Setting his bike up against the fence, he entered the dugout just as the game ended. Jimmy met him near the bleachers tucking his bat behind his head with both hands. “What’s up, you shitheels!” Jimmy greeted him with a good natured push to the shoulder. He had picked up the word “shitheels” from his older brother Eddie and had become quite fond of it in the last few weeks.
“Nothing,” he replied, “just going around on the new bike.”
“I see.” Bobby saw him look past his shoulder for a moment before looking back at him. “One of them girls is checking you out, man.”
He looked back to see the group of girls; while most were looking and smiling back, he picked out the girl Jimmy was talking about almost immediately. Long, wavy red hair curtained away from her bright green eyes as she gave Bobby a warm, dimpled smile. He took quick glances in between staring at the ground before his feet, but he guessed that she liked what she saw.
The boys and the girls went off in groups around them, and Bobby was just about to work up the courage to approach the girl when a sound suddenly entered their collective earshot. High-pitched, but distant. The sound quickly rose as it grew closer; the sound of a truck blaring its familiar, pleasant jingle.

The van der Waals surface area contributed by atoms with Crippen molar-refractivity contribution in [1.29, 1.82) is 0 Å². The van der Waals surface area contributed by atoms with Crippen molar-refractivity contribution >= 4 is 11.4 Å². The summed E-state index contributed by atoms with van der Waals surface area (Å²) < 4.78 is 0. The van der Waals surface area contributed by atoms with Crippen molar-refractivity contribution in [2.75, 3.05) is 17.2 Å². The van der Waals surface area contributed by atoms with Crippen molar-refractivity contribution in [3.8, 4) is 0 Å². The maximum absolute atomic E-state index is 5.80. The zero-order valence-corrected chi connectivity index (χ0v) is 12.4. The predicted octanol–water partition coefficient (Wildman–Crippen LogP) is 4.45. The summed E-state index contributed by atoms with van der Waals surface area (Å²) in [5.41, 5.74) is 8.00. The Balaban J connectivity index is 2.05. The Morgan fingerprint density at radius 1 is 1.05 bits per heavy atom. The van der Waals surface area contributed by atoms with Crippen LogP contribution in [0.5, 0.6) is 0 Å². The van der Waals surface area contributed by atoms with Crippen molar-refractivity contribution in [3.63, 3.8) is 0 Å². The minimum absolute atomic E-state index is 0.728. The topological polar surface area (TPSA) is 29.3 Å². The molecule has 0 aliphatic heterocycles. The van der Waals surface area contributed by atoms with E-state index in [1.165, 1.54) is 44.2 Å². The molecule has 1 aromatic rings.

“Ice cream!” one of the kids shouted unnecessarily as everybody rushed to flag down the source of the jingle. It stopped at the end of the street, and so did everybody else as they awaited the services of the Ice Cream Man. Bobby, however, had no money on his person, and so he begrudgingly turned around to collect his bicycle, which he sat on idly while he watched his friends buying their ice cream. While watching, he noticed that it was the same man in the truck he had seen the last few times. An older man (probably as old as Mr. Hargis, Bobby suspected), with thin white hair and a pleasant smile to light up his slightly wrinkled face.
Within minutes, the other kids, including Jimmy and the girl, had walked off down the street in a group, while Bobby remained where he was. If was not mistaken, so did the truck, although no one else was in the area to buy ice cream. After a minute or so, the group was just about out of sight and Bobby was just about to pedal away when a voice called out to him. “Hey! You, boy! On the bike,” the Ice Cream Man shouted over to him. As much as Bobby didn’t want to, he reluctantly dismounted his bike and walked it to the truck; he had always been taught to respect authority figures, and that must have included the Ice Cream Man. He was an adult, after all.
“You need to come with me immediately. Your… parents are… uh… hurt,” he was looking out the window and down the street, in the direction the other kids had left, and then down the other side.